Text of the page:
RIGA - The Riga City Council moved this week to put its foot down on minority school reform protests. The council said it would demand that Russian language school defenders change their planned massive 10-day protest from Esplanade Park in downtown Riga to Uzvaras Park in the city's outskirts, where sufficient security will be secured.
The council also warned that it would not permit the rally to take place if its organizers - MPs Jakovs Pliners and Andris Tolmacovs, both from the left-wing alliance For Human Rights in a United Latvia - failed to meet the municipality's demands, Ivars Maurins, deputy executive director of Riga, said.
Maurins added that in May the city received an application to stage an open-air school goods fair in Esplanade Park in late August-early September.
"Two expansive events in the same place can't be held. Therefore, we will give the green light to the event that was applied for first. The law states that the first gets it," he said.
The City Council said it planned to send a letter to Tolmacovs, the man behind the rallies, recommending that he choose another place for the anti-reform demonstrations.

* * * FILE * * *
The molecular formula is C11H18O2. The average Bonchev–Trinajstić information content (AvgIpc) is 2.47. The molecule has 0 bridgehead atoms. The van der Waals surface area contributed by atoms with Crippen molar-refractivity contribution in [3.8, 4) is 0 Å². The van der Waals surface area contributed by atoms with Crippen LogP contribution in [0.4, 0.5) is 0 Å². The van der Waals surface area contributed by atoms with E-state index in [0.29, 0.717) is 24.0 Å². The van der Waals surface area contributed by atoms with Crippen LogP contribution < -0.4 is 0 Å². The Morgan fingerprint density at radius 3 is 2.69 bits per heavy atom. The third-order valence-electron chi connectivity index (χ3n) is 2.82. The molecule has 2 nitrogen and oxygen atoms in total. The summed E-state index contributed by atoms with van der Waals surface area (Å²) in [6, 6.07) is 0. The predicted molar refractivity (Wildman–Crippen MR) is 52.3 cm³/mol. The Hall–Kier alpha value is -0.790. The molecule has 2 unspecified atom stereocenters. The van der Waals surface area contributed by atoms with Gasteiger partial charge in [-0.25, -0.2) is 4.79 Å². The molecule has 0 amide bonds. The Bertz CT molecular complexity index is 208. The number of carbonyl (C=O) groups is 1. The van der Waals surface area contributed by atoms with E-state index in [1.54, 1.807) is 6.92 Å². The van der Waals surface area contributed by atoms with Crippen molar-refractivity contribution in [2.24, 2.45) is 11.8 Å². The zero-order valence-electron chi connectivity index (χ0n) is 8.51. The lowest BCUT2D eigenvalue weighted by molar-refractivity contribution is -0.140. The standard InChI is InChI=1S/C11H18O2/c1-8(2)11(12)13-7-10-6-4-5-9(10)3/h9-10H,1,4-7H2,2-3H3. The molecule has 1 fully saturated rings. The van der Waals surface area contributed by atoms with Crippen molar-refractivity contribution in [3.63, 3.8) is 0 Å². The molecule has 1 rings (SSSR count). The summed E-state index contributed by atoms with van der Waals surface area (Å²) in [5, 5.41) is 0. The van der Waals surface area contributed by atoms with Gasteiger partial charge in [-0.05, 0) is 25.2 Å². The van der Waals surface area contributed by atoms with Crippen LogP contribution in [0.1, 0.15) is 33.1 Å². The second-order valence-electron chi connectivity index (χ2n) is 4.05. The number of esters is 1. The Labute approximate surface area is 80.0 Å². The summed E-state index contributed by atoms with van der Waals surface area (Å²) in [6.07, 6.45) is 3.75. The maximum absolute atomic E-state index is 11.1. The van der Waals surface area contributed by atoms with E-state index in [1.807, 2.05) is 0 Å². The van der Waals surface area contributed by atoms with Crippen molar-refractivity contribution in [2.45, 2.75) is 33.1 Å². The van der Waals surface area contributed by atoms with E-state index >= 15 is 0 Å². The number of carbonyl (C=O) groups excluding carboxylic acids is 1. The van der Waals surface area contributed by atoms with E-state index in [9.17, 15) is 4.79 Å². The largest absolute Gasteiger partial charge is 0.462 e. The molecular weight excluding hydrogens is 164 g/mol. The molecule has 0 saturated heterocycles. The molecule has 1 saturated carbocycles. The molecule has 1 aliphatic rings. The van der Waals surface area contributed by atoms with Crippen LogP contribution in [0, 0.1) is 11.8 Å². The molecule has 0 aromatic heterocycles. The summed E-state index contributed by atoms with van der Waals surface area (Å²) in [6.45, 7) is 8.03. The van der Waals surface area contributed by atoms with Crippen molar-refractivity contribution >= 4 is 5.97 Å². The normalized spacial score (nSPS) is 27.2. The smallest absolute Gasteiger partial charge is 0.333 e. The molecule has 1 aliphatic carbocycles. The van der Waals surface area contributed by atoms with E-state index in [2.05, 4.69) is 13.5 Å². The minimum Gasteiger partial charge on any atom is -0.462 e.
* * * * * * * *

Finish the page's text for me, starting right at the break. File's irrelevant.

But Maurins predicted that the Headquarters for the Defense of Russian Schools, or Shtab, would not want to comply.
Furthermore, a rally of some 30,000 people in Uzvaras Park on Sept. 1 - one organized by Russian school defenders - is also under danger of being rejected. The law requires that organizers of such events ensure at least two security men per 100 people. But according to Maurins, only 30 people have been hired for Sept. 1.
"That makes just one security guard per 1,000 people. But calculating properly - there must be 600 security men for this event," he noted.
The City Council will also send a letter to Pliners requesting the proper amount of security accompanied by a list naming all of the security guards hired for the event.
"No such list - sorry, no approval," said Maurins.
Pliners told the Baltic News Service that before he received any formal documents he could not tell what steps he would take. He noted, however, that the open-air school goods fair and the protest would not pose a conflict together.
The participating MPs filed their applications with the Riga City Council on Aug. 9, having previously told reporters that they would complain to the court if their applications were turned down.
The education reform envisages that students at schools of national minorities will be required to learn 60 percent of their subjects in Latvian - starting in grade 10 - as of this fall. This leaves 40 percent of the school curriculum to be learned in the students' native tongue.